•  SHARON: Well, maybe if I didn’t feel shut out all the time I wouldn’t want to do these things. 
  •  REFEREE: Your parents have said they don’t think they are shutting you out Sharon. 
  •  Sharon: Well, they do, they are in one world and I am in another. It is like I am in the house and I am on the outside, I’ve got the feeling like when I want to get in the front door it’s locked and when I want to get to the back door they got it locked too.  
  •  SHARON'S MOTHER: Sharon, I’ve told you over and over again to come to me with your problems.  
  •  SHARON: Yeah, you tell me that but when I try to talk with you about something all you do is suffer through it and say something about wanting to think it over or else you would say, “Well, things will work out.” Well, things haven’t worked out not at all.  
  •  SHARON'S MOTHER:That is because instead of talking you usually just want to argue.  
  •  REFEREE: Mrs. Murray, Sharon, this isn’t the solution to the problem. Mrs. Murray, Mr. Murray, I believe Sharon should be put into a closely supervised environment. I am going to recommend to the court that she be placed at the Convent of the Good Sheppard.  
  •  NARRATOR: At the Convent Sharon will receive the consistent discipline lacking in her own home. At all time, she will know her duties and her freedoms. The Probation Department will continue to work with her and she will make regular monthly visits to her own home. Sharon will be encouraged to find new friends and to cease this opportunity for a start of a new, useful, happy life. 
  •  SHANNON: It's the convent. 
  •  BILLY JOE: I'm sorry, Sharon. 
  •  NARRATOR: Billy Joe Clark, age sixteen, a life in crisis, a life to be saved the efforts of the parents and the boy himself must be redirected. Counselling must help correct the past and prepare the future. The energy that is channeled into wasteful lawless forms is still energy that is useful if its owner wishes it so. 
  •  REFEREE: The important question Billy Joe is, do you want to make a new start, do you want a new life? 
  •  BILLY JOE: I, I guess so—I don’t know, I guess I don’t know what I really want. 
  •  REFEREE: Well, Billy Joe it will take some real effort on your part, your parents part, and our part too. Will you give it a try? 
  •  BILLY JOE: All right, I will try. 
  •  NARRATOR: Because of Billy Joe’s past record he is returned to his home and his parents. A probation department case worker and as needed other social agencies will try to put back together the family lives that have been split apart.  
  •  This then is the world of Billy Joe Clark his neighborhood, his friends, his home, his family.  
  •  In Houston and Harris County there are at least 8000 cases of other youngsters each year who find trouble in their worlds and thousands more who are not yet recorded cases are drifting being pushed or rushing headlong into the world of delinquency. For all of these children whether it remains their only world is our challenge. 
  •  PRESENTER: As our television programs, research and planning come to an end it will be the responsibility of our Citizens’ Advisory Committee to carry out the delinquency prevention program. Now let me introduce General Robert Miles. 
  •  GENERAL: I am sure most of you know my associate with me here today is Mr. Joe Kelly Butler president of the Houston Independent District School Board. So it happens Mr. Butler is a part of our executive council and as such I think it would be very nice if he would indicate the schools position in this project.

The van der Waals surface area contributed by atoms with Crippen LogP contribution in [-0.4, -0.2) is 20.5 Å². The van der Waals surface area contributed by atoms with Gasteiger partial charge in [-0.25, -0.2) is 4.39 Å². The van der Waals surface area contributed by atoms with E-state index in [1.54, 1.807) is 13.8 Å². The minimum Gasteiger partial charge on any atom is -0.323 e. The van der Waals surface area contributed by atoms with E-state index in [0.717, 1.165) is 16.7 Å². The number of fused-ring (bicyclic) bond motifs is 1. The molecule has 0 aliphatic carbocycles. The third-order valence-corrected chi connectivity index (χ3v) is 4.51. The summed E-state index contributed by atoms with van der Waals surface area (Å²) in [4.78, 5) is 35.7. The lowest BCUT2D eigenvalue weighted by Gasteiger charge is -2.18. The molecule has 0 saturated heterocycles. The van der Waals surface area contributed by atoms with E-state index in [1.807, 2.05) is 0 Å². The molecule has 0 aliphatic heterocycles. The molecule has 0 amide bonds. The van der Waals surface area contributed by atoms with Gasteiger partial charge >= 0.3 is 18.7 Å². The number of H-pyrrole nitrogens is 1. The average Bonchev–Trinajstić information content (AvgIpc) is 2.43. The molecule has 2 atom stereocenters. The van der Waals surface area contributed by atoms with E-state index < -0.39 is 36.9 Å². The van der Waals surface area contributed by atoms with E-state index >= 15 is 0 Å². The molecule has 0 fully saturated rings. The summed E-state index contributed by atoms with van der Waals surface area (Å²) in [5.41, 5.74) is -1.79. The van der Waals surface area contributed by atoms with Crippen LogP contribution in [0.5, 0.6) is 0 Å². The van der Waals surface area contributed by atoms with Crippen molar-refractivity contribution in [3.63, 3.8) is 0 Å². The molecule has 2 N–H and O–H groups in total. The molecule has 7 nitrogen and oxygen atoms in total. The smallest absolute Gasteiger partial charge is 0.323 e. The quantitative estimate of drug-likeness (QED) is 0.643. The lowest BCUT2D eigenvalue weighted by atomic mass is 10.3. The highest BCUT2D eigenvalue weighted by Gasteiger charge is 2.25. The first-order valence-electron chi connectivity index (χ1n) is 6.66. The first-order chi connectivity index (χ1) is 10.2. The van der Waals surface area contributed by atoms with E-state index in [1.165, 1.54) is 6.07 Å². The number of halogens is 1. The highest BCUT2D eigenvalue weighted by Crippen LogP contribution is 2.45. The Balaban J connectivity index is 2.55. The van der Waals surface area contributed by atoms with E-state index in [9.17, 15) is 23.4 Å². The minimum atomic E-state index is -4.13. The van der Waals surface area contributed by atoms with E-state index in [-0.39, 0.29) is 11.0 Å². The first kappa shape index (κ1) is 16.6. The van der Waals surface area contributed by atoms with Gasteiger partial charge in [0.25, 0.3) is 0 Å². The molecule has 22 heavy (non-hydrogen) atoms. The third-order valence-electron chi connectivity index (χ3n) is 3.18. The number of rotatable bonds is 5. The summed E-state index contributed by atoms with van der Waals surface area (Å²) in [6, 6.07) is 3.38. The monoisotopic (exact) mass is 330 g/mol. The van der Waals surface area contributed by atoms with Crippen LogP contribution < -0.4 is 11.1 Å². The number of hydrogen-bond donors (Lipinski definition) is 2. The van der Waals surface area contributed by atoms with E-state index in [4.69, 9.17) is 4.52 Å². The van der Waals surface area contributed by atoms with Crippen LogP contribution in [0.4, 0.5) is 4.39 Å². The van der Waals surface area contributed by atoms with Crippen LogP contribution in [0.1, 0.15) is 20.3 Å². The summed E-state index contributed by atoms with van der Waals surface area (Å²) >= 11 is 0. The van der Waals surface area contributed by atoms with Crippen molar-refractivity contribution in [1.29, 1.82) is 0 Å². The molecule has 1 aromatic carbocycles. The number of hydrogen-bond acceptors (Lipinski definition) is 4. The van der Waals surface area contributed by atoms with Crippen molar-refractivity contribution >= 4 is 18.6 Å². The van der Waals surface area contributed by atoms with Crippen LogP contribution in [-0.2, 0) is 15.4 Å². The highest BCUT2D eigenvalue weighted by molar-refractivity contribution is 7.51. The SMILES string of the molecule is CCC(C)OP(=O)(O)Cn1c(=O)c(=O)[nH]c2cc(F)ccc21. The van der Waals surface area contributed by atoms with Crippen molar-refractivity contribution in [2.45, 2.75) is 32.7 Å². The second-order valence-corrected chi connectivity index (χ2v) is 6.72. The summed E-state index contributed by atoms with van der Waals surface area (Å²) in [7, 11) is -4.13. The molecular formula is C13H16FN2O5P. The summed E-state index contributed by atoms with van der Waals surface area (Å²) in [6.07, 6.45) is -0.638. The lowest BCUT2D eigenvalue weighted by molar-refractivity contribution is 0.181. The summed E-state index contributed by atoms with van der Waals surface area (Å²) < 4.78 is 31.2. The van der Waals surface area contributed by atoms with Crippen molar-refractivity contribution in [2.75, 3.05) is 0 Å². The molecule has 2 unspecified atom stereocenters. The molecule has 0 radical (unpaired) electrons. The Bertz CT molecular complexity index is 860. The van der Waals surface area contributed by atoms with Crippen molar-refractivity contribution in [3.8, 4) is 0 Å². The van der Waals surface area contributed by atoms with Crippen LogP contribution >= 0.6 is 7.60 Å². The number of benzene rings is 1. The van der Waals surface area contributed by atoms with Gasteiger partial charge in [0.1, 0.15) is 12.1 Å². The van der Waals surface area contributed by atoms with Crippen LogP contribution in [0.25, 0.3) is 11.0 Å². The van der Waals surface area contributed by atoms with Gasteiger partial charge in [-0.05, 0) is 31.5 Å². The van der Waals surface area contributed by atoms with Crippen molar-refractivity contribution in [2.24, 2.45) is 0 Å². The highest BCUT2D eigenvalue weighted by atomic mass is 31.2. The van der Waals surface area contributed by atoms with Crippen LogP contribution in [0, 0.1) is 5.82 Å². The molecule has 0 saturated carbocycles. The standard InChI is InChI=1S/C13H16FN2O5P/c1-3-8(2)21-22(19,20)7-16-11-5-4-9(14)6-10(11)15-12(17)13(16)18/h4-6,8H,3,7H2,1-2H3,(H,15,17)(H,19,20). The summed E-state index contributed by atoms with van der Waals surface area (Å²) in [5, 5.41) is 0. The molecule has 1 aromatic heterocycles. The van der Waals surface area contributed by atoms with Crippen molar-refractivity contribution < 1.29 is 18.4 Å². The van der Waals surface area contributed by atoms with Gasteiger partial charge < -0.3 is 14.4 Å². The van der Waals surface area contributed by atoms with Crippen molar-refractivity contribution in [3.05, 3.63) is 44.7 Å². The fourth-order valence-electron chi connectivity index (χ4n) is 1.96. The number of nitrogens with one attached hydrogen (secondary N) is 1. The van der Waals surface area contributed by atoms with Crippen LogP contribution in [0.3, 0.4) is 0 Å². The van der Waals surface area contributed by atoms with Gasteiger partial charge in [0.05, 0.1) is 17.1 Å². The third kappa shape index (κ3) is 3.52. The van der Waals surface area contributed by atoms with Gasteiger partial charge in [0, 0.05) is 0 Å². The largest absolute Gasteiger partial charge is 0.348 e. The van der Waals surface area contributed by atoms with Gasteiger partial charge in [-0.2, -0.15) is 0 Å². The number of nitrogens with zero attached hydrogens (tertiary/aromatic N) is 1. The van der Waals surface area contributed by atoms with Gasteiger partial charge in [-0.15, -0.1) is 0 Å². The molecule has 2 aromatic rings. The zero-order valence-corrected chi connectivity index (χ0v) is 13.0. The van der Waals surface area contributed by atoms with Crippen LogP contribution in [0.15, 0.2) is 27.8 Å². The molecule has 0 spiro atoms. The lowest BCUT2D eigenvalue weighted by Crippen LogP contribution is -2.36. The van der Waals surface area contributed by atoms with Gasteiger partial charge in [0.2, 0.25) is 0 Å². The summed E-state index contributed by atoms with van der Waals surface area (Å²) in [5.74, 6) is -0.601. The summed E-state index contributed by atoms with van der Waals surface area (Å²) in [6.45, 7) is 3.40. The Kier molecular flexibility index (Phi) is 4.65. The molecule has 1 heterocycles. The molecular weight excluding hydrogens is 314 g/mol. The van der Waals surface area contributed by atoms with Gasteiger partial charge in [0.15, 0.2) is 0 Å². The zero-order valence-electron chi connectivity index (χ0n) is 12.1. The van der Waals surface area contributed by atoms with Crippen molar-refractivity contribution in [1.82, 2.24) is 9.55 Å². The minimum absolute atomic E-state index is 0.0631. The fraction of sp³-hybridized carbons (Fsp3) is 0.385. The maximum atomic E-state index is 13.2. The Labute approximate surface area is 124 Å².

•  BUTLER: Certainly, to generalize the school district stands ready to cooperate in any way that is possible in the educational field in the fight against delinquency and I feel sure that there are ways in the educational field that we can help. 
  •  GENERAL: Thank you very much Mr. Butler and thank you for watching. 
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Produced by KUHT and presented by the Greater Houston Action for Youth Project, this film was part of a juvenile delinquency prevention program in Houston and Harris County. A drama made to bring awareness to a growing delinquency problem in Houston, the film presents both sides of several families struggling with miscommunication and misunderstanding amongst the members. The film explores reasons for the teenagers' drive to test the limits of authority, which they express through truancy, defiant attitudes, and illegal behavior, and the parents' feelings of helplessness to stop it.
Gordon Wilkison began work as a cameraman at the local Austin television station KTBC (now FOX 7) during 1952, its first year of operation.  At the time the station was owned by the Texas Broadcasting Company, which was owned by Senator Lyndon B. and Lady Bird Johnson. This relationship would continue to shape Wilkison's career well into the next decades - during the Johnson administration, Wilkison covered the president's visits to Texas, preparing material for national and international news correspondents. 
A particularly notable moment is his career occurred on August 1, 1966, when Wilkison and KTBC reporter Neal Spelce risked their lives to capture footage of the Tower shooting at the University of Texas. 
Wilkison was also the General Manager of Photo Processors at the LBJ Broadcasting Corporation, which he later took over and renamed Cenetex Film Labs. In addition to his camera work and film processing, his work at the station also included direction of a number of television film productions.
Outside of KTBC, Wilkison shot, edited, and processed Longhorn football game footage for the University of Texas, a partnership that lasted nearly 30 years.    
Recognizing the historical value of film and news footage, Wilkison kept the material, later contributing hundreds of reels to the Texas Archive of the Moving Image's collection.